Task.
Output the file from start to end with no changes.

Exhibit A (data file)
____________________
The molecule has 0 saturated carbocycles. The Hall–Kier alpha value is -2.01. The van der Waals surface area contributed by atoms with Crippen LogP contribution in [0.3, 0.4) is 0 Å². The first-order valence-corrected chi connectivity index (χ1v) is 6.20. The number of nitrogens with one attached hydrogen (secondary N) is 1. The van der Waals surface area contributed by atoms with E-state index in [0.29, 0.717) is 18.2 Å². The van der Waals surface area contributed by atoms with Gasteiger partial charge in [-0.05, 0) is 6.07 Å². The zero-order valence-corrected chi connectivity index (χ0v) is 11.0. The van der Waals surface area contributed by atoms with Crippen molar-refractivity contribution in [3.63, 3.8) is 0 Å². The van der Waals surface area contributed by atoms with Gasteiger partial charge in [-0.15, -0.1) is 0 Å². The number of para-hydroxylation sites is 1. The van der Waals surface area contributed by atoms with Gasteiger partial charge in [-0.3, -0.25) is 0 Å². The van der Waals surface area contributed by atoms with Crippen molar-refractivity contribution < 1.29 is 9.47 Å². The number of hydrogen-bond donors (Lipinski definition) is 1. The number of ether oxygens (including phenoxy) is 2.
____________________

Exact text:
The molecule has 0 saturated carbocycles. The Hall–Kier alpha value is -2.01. The van der Waals surface area contributed by atoms with Crippen LogP contribution in [0.3, 0.4) is 0 Å². The first-order valence-corrected chi connectivity index (χ1v) is 6.20. The number of nitrogens with one attached hydrogen (secondary N) is 1. The van der Waals surface area contributed by atoms with E-state index in [0.29, 0.717) is 18.2 Å². The van der Waals surface area contributed by atoms with Gasteiger partial charge in [-0.05, 0) is 6.07 Å². The zero-order valence-corrected chi connectivity index (χ0v) is 11.0. The van der Waals surface area contributed by atoms with Crippen molar-refractivity contribution in [3.63, 3.8) is 0 Å². The van der Waals surface area contributed by atoms with Gasteiger partial charge in [-0.15, -0.1) is 0 Å². The number of para-hydroxylation sites is 1. The van der Waals surface area contributed by atoms with Gasteiger partial charge in [-0.3, -0.25) is 0 Å². The van der Waals surface area contributed by atoms with Crippen molar-refractivity contribution < 1.29 is 9.47 Å². The number of hydrogen-bond donors (Lipinski definition) is 1. The number of ether oxygens (including phenoxy) is 2.